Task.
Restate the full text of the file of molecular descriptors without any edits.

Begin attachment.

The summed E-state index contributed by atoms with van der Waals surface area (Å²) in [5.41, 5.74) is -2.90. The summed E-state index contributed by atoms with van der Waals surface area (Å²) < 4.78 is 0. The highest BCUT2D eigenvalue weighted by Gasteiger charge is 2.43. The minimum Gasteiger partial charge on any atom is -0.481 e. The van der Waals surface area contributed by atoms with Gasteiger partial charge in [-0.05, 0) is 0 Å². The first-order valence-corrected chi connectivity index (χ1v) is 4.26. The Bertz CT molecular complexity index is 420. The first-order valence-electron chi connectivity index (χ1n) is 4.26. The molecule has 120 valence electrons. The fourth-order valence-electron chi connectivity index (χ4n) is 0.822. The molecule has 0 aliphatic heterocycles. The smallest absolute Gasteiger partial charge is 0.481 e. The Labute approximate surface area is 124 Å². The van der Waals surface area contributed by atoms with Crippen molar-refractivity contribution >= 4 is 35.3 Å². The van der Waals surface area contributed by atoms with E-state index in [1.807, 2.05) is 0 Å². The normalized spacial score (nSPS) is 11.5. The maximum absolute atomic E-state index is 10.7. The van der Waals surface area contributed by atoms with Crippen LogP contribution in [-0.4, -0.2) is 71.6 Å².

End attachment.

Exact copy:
The summed E-state index contributed by atoms with van der Waals surface area (Å²) in [5.41, 5.74) is -2.90. The summed E-state index contributed by atoms with van der Waals surface area (Å²) < 4.78 is 0. The highest BCUT2D eigenvalue weighted by Gasteiger charge is 2.43. The minimum Gasteiger partial charge on any atom is -0.481 e. The van der Waals surface area contributed by atoms with Gasteiger partial charge in [-0.05, 0) is 0 Å². The first-order valence-corrected chi connectivity index (χ1v) is 4.26. The Bertz CT molecular complexity index is 420. The first-order valence-electron chi connectivity index (χ1n) is 4.26. The molecule has 120 valence electrons. The fourth-order valence-electron chi connectivity index (χ4n) is 0.822. The molecule has 0 aliphatic heterocycles. The smallest absolute Gasteiger partial charge is 0.481 e. The Labute approximate surface area is 124 Å². The van der Waals surface area contributed by atoms with Crippen molar-refractivity contribution >= 4 is 35.3 Å². The van der Waals surface area contributed by atoms with E-state index in [1.807, 2.05) is 0 Å². The normalized spacial score (nSPS) is 11.5. The maximum absolute atomic E-state index is 10.7. The van der Waals surface area contributed by atoms with Crippen LogP contribution in [-0.4, -0.2) is 71.6 Å².